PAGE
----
Adelaide .Net–Reality Check–HoloLens wrap up

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Last night I showed of HoloLens to the Adelaide .Net User Group.

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We had a decent number of people hear about VR/AR and MR but I think they were all keen to check out the device.

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After going through the basics with everyone to explain gaze and gestures like Airtap and Bloom it was time to hand it over.

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My first volunteer got it really quickly and after turning my back for a few seconds was happily navigating around the holograms.

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He also took to Dippy and after one voice command had already guessed what the next few were. Like most people he created a huge collection of diprotodons.

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Next volunteer had a go at air tap and voice commands after we showed how to use it with the emulator.

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But as you can see by the massive grin, even the simplest of apps that we can build makes people happy.

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My last demo was of Robo Raid – and boy did this volunteer have fun.

Thanks David for the pics and the invitation. Love seeing people enjoying this tech.

Reality Check : HoloLens with Aberfoyle Park High

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Today was an early-ish start as I’m off to Adelaide. While I’m here I’m meeting a few different places/people and first on my list is Aberfoyle Park High School.

Thanks to David Gardiner, I was welcomed to present to the Grade 8 advanced math classes. I wasn’t sure what would excite them but I thought if anything would, HoloLens would.

It’s the first presentation I’ve done where I had questions before I even opened my mouth!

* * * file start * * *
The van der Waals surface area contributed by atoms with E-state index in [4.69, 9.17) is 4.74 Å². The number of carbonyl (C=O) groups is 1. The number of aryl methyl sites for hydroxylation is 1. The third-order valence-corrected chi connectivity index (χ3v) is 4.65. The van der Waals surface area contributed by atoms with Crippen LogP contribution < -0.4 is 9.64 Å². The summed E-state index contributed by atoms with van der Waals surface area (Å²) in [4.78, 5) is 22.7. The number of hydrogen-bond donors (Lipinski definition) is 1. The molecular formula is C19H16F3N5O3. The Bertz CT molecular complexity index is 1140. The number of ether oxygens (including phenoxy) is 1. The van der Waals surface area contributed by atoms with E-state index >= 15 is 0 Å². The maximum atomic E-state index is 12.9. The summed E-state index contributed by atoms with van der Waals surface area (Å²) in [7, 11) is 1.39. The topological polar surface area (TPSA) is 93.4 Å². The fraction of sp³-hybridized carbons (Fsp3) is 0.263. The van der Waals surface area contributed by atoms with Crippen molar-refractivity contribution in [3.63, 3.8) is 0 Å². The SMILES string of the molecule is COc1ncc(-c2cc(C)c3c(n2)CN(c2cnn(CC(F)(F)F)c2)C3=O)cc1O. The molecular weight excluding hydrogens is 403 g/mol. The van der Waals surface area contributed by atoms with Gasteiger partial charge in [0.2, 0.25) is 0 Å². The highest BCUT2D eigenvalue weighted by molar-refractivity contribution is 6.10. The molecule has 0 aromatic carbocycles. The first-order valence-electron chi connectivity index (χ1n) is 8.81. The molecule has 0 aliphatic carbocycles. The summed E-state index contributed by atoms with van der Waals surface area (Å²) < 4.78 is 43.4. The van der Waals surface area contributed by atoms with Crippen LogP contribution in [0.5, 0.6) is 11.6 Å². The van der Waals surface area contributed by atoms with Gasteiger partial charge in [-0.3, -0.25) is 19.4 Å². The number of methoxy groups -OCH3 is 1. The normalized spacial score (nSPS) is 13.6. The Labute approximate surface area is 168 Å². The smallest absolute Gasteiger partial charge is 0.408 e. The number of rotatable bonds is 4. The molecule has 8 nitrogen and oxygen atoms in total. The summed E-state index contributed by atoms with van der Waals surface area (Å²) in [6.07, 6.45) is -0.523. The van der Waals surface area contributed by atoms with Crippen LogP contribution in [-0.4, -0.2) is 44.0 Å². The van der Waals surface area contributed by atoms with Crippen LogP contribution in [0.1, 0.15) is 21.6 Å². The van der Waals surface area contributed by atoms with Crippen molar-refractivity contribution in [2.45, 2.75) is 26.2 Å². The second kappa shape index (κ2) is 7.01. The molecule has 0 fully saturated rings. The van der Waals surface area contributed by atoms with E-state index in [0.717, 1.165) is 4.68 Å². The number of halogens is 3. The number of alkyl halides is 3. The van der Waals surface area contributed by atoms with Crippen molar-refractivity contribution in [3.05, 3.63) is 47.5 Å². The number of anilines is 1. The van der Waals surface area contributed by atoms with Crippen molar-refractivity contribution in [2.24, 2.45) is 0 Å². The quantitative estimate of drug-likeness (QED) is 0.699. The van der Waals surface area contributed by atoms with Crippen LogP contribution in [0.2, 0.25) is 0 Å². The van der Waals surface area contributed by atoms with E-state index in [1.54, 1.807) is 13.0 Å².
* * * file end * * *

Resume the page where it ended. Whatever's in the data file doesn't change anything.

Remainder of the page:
I started with the “boring stuff” – how I got into IT, what sorts of things I work on etc. and included a few pics or the technology I grew up with for some context.

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Out of all the pictures I showed Donkey Kong got the biggest reaction as it seems a lot of  Dad’s had one of these…which is not surprising since their dad is probably a similar age to me.

With the boring stuff over, it was time to bring out something more fun. The vibe in the room immediately changed from disinterest/distracted to electric!

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David’s daughter had a play with the HoloLens before the session and kindly allowed me to take a pic…

I had no shortage of volunteers to show off how the device works. The students played with Dippy endlessly putting in on people’s laps, changing from female, to male to babies.

There were endless ooohhs, ahhhs and of course “Can I have the next turn?”

In amongst all of that there were good questions. Including what Dippy was for. Again I was surprised that some of the students knew what a Diprotodon was.

I was also really impressed (but not surprised) at how quickly the students “got” the airtap and gaze. Most of them preferred the “C” method and quickly adapted to turning their waist rather than their head when they had their hand in front.

Thanks to the teachers who allowed me to take over their class for the afternoon and then would have had to get them to concentrate afterwards.